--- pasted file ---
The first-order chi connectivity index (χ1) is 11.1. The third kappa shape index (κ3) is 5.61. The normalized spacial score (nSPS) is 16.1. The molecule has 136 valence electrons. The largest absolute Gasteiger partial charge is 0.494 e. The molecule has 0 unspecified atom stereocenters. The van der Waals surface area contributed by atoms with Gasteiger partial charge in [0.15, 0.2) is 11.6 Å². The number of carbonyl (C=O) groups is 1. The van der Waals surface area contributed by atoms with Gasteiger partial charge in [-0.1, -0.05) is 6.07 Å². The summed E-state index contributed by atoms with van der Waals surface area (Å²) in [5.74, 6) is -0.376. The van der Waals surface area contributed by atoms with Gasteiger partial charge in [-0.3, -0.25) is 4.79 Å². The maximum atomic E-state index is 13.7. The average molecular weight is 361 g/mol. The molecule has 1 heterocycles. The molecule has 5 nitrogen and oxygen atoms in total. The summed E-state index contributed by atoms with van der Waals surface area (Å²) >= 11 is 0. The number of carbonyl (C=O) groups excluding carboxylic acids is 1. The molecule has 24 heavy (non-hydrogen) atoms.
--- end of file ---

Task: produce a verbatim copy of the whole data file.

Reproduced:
The first-order chi connectivity index (χ1) is 11.1. The third kappa shape index (κ3) is 5.61. The normalized spacial score (nSPS) is 16.1. The molecule has 136 valence electrons. The largest absolute Gasteiger partial charge is 0.494 e. The molecule has 0 unspecified atom stereocenters. The van der Waals surface area contributed by atoms with Gasteiger partial charge in [0.15, 0.2) is 11.6 Å². The number of carbonyl (C=O) groups is 1. The van der Waals surface area contributed by atoms with Gasteiger partial charge in [-0.1, -0.05) is 6.07 Å². The summed E-state index contributed by atoms with van der Waals surface area (Å²) in [5.74, 6) is -0.376. The van der Waals surface area contributed by atoms with Gasteiger partial charge in [-0.3, -0.25) is 4.79 Å². The maximum atomic E-state index is 13.7. The average molecular weight is 361 g/mol. The molecule has 1 heterocycles. The molecule has 5 nitrogen and oxygen atoms in total. The summed E-state index contributed by atoms with van der Waals surface area (Å²) >= 11 is 0. The number of carbonyl (C=O) groups excluding carboxylic acids is 1. The molecule has 24 heavy (non-hydrogen) atoms.